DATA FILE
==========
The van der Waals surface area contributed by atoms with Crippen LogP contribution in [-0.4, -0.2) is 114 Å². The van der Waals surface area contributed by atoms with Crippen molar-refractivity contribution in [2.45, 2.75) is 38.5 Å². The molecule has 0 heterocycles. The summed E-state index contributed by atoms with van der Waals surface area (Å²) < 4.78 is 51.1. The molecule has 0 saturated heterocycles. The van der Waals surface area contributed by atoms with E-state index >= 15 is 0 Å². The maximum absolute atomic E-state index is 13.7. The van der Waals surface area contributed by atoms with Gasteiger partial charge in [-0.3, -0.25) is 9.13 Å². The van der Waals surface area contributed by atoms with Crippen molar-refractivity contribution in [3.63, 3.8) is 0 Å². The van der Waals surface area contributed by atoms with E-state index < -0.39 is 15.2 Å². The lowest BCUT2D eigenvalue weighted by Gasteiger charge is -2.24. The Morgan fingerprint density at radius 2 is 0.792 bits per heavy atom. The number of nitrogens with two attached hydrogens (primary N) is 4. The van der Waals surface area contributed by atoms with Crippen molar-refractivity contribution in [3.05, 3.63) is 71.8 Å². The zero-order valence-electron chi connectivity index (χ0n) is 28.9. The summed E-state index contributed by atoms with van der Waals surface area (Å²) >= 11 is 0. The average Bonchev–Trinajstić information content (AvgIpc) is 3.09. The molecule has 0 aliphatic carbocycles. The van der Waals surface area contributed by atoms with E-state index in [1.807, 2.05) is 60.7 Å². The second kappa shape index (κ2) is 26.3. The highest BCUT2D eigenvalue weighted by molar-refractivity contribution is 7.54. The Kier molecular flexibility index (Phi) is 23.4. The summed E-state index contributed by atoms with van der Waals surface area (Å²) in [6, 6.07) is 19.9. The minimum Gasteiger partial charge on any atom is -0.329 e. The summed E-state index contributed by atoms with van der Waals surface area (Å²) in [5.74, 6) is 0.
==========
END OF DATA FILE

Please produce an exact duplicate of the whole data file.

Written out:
The van der Waals surface area contributed by atoms with Crippen LogP contribution in [-0.4, -0.2) is 114 Å². The van der Waals surface area contributed by atoms with Crippen molar-refractivity contribution in [2.45, 2.75) is 38.5 Å². The molecule has 0 heterocycles. The summed E-state index contributed by atoms with van der Waals surface area (Å²) < 4.78 is 51.1. The molecule has 0 saturated heterocycles. The van der Waals surface area contributed by atoms with E-state index >= 15 is 0 Å². The maximum absolute atomic E-state index is 13.7. The van der Waals surface area contributed by atoms with Gasteiger partial charge in [-0.3, -0.25) is 9.13 Å². The van der Waals surface area contributed by atoms with Crippen molar-refractivity contribution in [3.63, 3.8) is 0 Å². The van der Waals surface area contributed by atoms with E-state index < -0.39 is 15.2 Å². The lowest BCUT2D eigenvalue weighted by Gasteiger charge is -2.24. The Morgan fingerprint density at radius 2 is 0.792 bits per heavy atom. The number of nitrogens with two attached hydrogens (primary N) is 4. The van der Waals surface area contributed by atoms with Crippen molar-refractivity contribution in [3.05, 3.63) is 71.8 Å². The zero-order valence-electron chi connectivity index (χ0n) is 28.9. The summed E-state index contributed by atoms with van der Waals surface area (Å²) >= 11 is 0. The average Bonchev–Trinajstić information content (AvgIpc) is 3.09. The molecule has 0 aliphatic carbocycles. The van der Waals surface area contributed by atoms with E-state index in [1.807, 2.05) is 60.7 Å². The second kappa shape index (κ2) is 26.3. The highest BCUT2D eigenvalue weighted by molar-refractivity contribution is 7.54. The Kier molecular flexibility index (Phi) is 23.4. The summed E-state index contributed by atoms with van der Waals surface area (Å²) in [6, 6.07) is 19.9. The minimum Gasteiger partial charge on any atom is -0.329 e. The summed E-state index contributed by atoms with van der Waals surface area (Å²) in [5.74, 6) is 0.